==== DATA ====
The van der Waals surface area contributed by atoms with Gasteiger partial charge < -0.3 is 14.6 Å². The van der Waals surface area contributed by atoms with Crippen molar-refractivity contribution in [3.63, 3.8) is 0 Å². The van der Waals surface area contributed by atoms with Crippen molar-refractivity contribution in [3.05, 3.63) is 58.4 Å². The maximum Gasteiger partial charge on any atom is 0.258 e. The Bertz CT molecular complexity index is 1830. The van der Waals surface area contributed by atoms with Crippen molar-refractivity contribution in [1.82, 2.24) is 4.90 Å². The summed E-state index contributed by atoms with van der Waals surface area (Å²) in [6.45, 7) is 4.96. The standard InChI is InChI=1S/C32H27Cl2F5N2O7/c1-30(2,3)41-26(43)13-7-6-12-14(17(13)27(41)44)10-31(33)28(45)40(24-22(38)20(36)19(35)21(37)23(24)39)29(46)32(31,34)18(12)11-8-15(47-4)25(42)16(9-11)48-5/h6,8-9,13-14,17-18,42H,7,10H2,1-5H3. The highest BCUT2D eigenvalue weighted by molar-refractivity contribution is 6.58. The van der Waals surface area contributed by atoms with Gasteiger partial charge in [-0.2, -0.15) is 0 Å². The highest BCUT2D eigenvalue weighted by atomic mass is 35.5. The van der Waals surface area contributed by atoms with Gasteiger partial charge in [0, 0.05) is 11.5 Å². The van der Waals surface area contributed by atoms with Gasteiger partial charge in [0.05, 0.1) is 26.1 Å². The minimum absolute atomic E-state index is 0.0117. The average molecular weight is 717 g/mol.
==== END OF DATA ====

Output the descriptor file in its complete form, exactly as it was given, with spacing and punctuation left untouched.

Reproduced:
The van der Waals surface area contributed by atoms with Gasteiger partial charge < -0.3 is 14.6 Å². The van der Waals surface area contributed by atoms with Crippen molar-refractivity contribution in [3.63, 3.8) is 0 Å². The van der Waals surface area contributed by atoms with Crippen molar-refractivity contribution in [3.05, 3.63) is 58.4 Å². The maximum Gasteiger partial charge on any atom is 0.258 e. The Bertz CT molecular complexity index is 1830. The van der Waals surface area contributed by atoms with Crippen molar-refractivity contribution in [1.82, 2.24) is 4.90 Å². The summed E-state index contributed by atoms with van der Waals surface area (Å²) in [6.45, 7) is 4.96. The standard InChI is InChI=1S/C32H27Cl2F5N2O7/c1-30(2,3)41-26(43)13-7-6-12-14(17(13)27(41)44)10-31(33)28(45)40(24-22(38)20(36)19(35)21(37)23(24)39)29(46)32(31,34)18(12)11-8-15(47-4)25(42)16(9-11)48-5/h6,8-9,13-14,17-18,42H,7,10H2,1-5H3. The highest BCUT2D eigenvalue weighted by molar-refractivity contribution is 6.58. The van der Waals surface area contributed by atoms with Gasteiger partial charge in [-0.2, -0.15) is 0 Å². The highest BCUT2D eigenvalue weighted by atomic mass is 35.5. The van der Waals surface area contributed by atoms with Gasteiger partial charge in [0, 0.05) is 11.5 Å². The van der Waals surface area contributed by atoms with Gasteiger partial charge in [0.05, 0.1) is 26.1 Å². The minimum absolute atomic E-state index is 0.0117. The average molecular weight is 717 g/mol.